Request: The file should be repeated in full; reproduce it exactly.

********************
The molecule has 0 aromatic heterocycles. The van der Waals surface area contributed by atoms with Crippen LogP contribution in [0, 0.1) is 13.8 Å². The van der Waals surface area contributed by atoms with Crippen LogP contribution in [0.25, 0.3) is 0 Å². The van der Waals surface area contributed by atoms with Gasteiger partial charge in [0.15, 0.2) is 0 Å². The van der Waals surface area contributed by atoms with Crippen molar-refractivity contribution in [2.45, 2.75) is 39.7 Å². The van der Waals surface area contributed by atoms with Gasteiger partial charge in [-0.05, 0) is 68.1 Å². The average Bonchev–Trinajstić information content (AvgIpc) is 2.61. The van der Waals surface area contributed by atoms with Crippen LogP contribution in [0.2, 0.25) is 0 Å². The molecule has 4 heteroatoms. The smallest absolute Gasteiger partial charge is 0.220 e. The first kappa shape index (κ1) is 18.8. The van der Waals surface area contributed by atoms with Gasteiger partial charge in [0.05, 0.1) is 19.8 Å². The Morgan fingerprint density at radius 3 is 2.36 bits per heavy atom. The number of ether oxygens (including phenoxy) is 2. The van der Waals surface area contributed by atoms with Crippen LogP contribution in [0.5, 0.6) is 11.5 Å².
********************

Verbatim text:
The molecule has 0 aromatic heterocycles. The van der Waals surface area contributed by atoms with Crippen LogP contribution in [0, 0.1) is 13.8 Å². The van der Waals surface area contributed by atoms with Crippen LogP contribution in [0.25, 0.3) is 0 Å². The van der Waals surface area contributed by atoms with Gasteiger partial charge in [0.15, 0.2) is 0 Å². The van der Waals surface area contributed by atoms with Crippen molar-refractivity contribution in [2.45, 2.75) is 39.7 Å². The van der Waals surface area contributed by atoms with Gasteiger partial charge in [-0.05, 0) is 68.1 Å². The average Bonchev–Trinajstić information content (AvgIpc) is 2.61. The van der Waals surface area contributed by atoms with Crippen LogP contribution in [0.2, 0.25) is 0 Å². The molecule has 4 heteroatoms. The smallest absolute Gasteiger partial charge is 0.220 e. The first kappa shape index (κ1) is 18.8. The van der Waals surface area contributed by atoms with Gasteiger partial charge in [0.05, 0.1) is 19.8 Å². The Morgan fingerprint density at radius 3 is 2.36 bits per heavy atom. The number of ether oxygens (including phenoxy) is 2. The van der Waals surface area contributed by atoms with Crippen LogP contribution in [0.5, 0.6) is 11.5 Å².